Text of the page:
Background: The choice between acetyl-cholinesterase inhibitors (AChE-Is) and steroids as symptomatic therapy for ocular symptoms in myasthenia is controversial. Methods: Thirty-five patients with myasthenia and ocular symptoms were evaluated by a single investigator. The ocular-quantitative myasthenia gravis (QMG) score was determined at each visit. The longitudinal construct validity of the ocular-QMG was assessed. Treatment epochs on AChE-I therapy alone or on steroids were defined for each patient. Changes in ocular-QMG scores between the start and end of each treatment epoch as well as the proportion of subjects achieving remission of symptoms were documented. The frequency of steroid-induced side effects was documented. Results: The longitudinal construct validity was favorable and comparable to that for the total QMG score. Eight patients were treated with AChE-I therapy alone, 6 were initially treated with AChE-I followed by steroids, and 21 received steroids ab initio. There were 14 epochs of AChE-I treatment and 27 epochs of steroid treatment. The mean improvement in ocular-QMG score was greater during the steroid epoch (3.6 ± 2.4) than during the AChE-I epoch (1.1 ± 1.9) (p ≤ 0.0021). Complete resolution of ocular symptoms occurred in 29% of AChE-I treatment epochs and in 70% of steroid treatment epochs. The most common steroid-induced side effects observed were impaired glucose tolerance (67%) and reduced bone mineral density (20%). Conclusion: The ocular-quantitative myasthenia gravis score may be a useful tool for monitoring ocular symptom severity in myasthenia. Steroids appear to be more effective than acetyl-cholinesterase inhibitors. These findings warrant a more formal evaluation in a randomized controlled trial.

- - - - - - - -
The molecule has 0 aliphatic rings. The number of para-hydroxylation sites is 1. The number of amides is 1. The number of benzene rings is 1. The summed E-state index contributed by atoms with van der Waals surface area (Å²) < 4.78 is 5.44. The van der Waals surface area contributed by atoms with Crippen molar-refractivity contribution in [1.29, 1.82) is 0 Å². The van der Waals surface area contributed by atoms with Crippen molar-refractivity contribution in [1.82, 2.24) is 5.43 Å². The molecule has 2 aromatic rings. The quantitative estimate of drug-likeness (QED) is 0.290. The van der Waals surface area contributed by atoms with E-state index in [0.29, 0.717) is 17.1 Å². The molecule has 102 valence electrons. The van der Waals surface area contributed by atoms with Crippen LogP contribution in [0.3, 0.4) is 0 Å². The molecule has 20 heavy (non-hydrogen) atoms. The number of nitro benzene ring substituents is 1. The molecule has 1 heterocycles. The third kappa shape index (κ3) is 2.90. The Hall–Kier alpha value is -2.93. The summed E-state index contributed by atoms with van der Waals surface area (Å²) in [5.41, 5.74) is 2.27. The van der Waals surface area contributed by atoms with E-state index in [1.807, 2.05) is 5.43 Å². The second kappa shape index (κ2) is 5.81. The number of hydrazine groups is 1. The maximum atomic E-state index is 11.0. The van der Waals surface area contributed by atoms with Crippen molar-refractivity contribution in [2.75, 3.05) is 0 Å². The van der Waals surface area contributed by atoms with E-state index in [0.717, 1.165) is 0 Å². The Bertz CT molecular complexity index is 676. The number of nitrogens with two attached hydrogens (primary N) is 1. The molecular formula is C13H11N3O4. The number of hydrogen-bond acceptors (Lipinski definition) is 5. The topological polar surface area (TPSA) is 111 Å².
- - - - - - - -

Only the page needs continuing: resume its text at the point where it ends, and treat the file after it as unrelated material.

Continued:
|Original language||English (US)|
|Number of pages||7|
|State||Published - Oct 21 2008|
ASJC Scopus subject areas
- Clinical Neurology